August 09, 2017 by Justin Tran An individual frame showing the polystyrene beads illuminated against a backdrop of water

The final project for Princeton University’s Intro to Computer Science course involves providing an estimate for Avogadro’s Constant (6.02 x 1023) using a scientific method involving the analysis of Brownian motion. All code for the project can be found on the repo.

At its core, the estimation comes from gathering data from recorded footage of polystyrene beads undergoing Brownian motion in water. The change in position for each bead within each video experiment can be fitted to the Stokes-Einstein relation. Four Java files were needed to translate that data into a single estimation for Avogadro’s constant:

Blob.java: Representation of a set of light pixels (connected or unconnected) defined as a complete set representing a polystyrene “blob”. Has a defined mass and center of mass coordinates in the x-y plane.

BeadFinder.java: Designates a blob of a minimum designated number of pixels as a “bead”. Takes in a picture containing blobs and determines which blobs can be considered beads using a recursive depth-first search algorithm. This filters out all extraneous light in each frame of the video to track the actual polystyrene beads in question.

BeadTracker.java: Tracks beads and their movement from one frame of a video to the next. Prints the distance change (radial displacement) of each bead after each frame change.

Avogadro.java: Calculates a self diffusion constant which is then used to approximate the Boltzmann constant and Avogadro’s number from the radial displacements found from BeadTracker.java.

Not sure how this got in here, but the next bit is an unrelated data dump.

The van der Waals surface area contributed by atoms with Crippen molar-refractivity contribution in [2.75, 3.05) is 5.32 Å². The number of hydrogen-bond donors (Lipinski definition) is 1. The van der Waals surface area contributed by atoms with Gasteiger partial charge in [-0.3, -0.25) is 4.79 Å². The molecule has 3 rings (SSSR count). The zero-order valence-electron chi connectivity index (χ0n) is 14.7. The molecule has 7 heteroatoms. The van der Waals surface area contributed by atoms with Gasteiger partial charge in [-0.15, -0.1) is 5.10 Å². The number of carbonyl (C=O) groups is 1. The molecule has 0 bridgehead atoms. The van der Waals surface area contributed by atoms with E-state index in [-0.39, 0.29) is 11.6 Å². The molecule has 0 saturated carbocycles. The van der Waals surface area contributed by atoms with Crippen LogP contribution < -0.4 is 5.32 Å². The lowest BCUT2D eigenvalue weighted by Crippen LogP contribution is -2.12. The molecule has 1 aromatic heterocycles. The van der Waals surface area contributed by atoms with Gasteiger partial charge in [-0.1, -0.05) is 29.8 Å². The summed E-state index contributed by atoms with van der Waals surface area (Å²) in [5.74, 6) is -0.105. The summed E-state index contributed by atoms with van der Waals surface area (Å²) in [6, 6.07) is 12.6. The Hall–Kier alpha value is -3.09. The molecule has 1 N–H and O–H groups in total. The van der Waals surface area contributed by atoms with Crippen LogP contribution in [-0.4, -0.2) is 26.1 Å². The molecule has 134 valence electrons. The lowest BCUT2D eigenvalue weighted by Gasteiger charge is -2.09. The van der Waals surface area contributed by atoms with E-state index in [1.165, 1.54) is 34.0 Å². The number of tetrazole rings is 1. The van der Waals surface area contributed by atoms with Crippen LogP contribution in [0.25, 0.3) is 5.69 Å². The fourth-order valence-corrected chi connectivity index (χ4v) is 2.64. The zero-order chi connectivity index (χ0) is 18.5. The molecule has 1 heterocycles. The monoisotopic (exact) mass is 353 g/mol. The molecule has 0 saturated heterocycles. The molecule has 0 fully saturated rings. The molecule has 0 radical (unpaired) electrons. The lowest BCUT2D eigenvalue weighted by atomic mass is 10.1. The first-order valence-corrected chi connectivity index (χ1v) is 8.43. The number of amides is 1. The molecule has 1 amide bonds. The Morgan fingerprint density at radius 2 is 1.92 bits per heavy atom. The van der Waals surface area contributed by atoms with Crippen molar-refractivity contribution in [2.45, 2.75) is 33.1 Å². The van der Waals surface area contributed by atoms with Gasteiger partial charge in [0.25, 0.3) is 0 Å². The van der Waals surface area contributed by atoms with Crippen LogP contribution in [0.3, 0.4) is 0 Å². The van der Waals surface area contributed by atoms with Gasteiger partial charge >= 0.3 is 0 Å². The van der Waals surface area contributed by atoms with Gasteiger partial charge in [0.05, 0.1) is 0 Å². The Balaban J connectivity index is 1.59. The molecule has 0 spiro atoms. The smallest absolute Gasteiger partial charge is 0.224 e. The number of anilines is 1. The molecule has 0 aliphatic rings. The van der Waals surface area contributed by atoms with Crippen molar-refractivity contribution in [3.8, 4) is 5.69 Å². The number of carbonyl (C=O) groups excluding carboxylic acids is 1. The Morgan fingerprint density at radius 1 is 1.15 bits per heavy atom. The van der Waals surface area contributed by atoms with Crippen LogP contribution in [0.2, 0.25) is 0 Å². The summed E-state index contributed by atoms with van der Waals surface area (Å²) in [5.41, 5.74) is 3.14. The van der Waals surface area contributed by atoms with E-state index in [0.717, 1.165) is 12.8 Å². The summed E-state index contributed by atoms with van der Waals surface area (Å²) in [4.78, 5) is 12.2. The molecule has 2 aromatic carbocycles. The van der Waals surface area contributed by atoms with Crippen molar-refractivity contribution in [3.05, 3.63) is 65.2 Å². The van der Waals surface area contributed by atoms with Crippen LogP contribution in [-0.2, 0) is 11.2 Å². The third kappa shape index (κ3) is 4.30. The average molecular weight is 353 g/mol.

What did we do exactly with our code? We simply separated all pixels in the black and white video into two categories: Blobs of light and dark water. The blobs were further divided into polystyrene beads represented by a large set of light pixels and noisy light pixels. Each of those beads was tracked between frames to determine their displacements and that magically allowed us to find Avogadro’s constant. In this case, it was found to be the following: An estimate for Boltzmann’s Constant and Avogadro’s Number using data from all 10 trials of the experiment

Not bad, eh? But how exactly did the radial displacements from Brownian movement lead to this constant?

Magic?

Not quite. It’s a bit more complex than that. We first find the diffusion constant with our data in order to approximate the Boltzmann constant and finally predict Avogadro’s constant.

Einstein’s relation equation states: where t is the time between movements, σ2 is the variance of random movements, and D is the diffusion constant we are looking for.

Thankfully, we found the random variance of movements by observing the displacements of the polystyrene beads undergoing Brownian motion which can be boiled down to the following equation: r2n represents radial displacement and is approximated from the 2-dimensional X and Y movement of the beads.

From there, we have the means to calculate the Diffusion constant, D. After that, we can calculate the Boltzmann constant with the Stokes-Einstein relation describing a particle in a viscous solution: where k is the Boltzmann constant. T (absolute temperature), η (viscosity of water), and ρ (radius of a polystyrene bead) are all assumed to be constants measured at the beginning of the experiment.

Finally, we can relate the Boltzmann constant to Avogadro’s constant: from the Ideal Gas Law. There we have it! Our estimate for Avogadro’s constant came out to be approximately 10% off the actual value. Not bad for some video analysis of light.

This assignment was created by David Botstein, Tamara Broderick, Ed Davisson, Daniel Marlow, William Ryu, and Kevin Wayne of Princeton University in 2005 and was personally completed in Spring 2017. Standard libraries from the course were also involved in the making of this project.